Friday the 13th – Game 1

Headley’s still a Portland Beaver. Kevin Kouzmanoff’s no longer a Cleveland Indian.

Kouz made that very clear when he punished his former team to the tune of 3 hits and 3 runs produced. Adrian Gonzalez added on 4 RBI’s to keep his NL lead.

The great thing about the Padres is that when our pitching is lights out, our offense disappears. And when our offense begins to crush balls, we send out 4 different pitchers out who each give up at least 2 runs a piece, which happened on Friday. Wait? Did I say that’s the great thing about the Padres? Because what I meant to say is that it makes me want to cry.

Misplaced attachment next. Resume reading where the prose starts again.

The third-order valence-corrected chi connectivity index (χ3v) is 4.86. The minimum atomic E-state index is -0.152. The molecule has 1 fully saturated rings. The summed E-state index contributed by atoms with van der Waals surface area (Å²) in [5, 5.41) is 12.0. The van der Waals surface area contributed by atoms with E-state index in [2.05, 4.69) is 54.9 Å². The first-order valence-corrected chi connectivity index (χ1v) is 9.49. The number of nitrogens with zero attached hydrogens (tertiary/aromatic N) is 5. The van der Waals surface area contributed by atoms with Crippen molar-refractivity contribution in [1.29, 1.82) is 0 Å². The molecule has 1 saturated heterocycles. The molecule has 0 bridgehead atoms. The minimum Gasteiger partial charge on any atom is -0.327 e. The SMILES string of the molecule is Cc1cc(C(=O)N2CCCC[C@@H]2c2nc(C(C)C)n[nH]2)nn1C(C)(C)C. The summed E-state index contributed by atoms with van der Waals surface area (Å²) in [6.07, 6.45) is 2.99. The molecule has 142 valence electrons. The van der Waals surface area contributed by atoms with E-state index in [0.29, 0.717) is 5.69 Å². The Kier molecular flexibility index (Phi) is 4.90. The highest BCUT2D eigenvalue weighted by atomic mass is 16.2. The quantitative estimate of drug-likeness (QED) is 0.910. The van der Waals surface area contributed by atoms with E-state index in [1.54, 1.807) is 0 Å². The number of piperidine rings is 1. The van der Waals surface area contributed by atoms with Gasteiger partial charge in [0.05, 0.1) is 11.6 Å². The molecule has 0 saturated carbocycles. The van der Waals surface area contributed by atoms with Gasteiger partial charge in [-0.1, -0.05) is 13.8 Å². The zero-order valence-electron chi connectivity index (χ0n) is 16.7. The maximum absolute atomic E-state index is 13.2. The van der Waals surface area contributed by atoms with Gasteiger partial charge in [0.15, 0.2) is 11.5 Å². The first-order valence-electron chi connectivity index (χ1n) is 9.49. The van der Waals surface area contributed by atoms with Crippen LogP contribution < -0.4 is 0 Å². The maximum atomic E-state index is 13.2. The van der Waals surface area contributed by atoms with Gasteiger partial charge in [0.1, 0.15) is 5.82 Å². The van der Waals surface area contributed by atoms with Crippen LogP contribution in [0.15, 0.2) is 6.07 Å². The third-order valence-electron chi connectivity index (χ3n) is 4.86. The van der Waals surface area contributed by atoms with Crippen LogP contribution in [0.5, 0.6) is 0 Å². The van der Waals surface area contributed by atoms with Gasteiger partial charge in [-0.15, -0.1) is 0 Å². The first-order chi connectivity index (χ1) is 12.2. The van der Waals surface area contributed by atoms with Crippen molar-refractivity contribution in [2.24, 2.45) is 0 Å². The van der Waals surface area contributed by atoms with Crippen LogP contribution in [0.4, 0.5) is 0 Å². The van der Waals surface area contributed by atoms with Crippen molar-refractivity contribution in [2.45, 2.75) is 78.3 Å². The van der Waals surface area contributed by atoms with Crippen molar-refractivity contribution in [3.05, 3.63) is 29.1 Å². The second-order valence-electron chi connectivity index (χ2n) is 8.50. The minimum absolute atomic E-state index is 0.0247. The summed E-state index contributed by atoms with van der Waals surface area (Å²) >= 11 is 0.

June 14th – Game 2

The brown and orange. So refreshing. So magical. Seeing the Padres wear their vintage brown and orange jerseys sealed our win from the beginning. I knew it from the start. That jersey has the powers of Zeus and, by God, Bud Black unlocked those powers on Saturday afternoon. Too bad Poseidon screwed around with yesterday’s rain delay. Today, though, today would be different.

Before the game even started, it was leaked that Headley was in Cleveland. He left the yesteryears of AAA, and, therefore, the hopeful answer to continue the recent turnaround was here.

Speculation was that he’d be in uniform by Sunday. Today, he’d be experiencing the big league atmosphere for the second time in as many years. Let’s hope this time lasts longer than ‘07’s 3-day experiment.

Unless Scott Hairston’s elbow puts him on the DL, Headley’s entrance means the final days for Paul McAnulty or Justin Huber are drawing near. One of those three won’t be seeing the field for Yankee Stadium’s final season. My meaningless guess: Huber. Even after his homerun this weekend.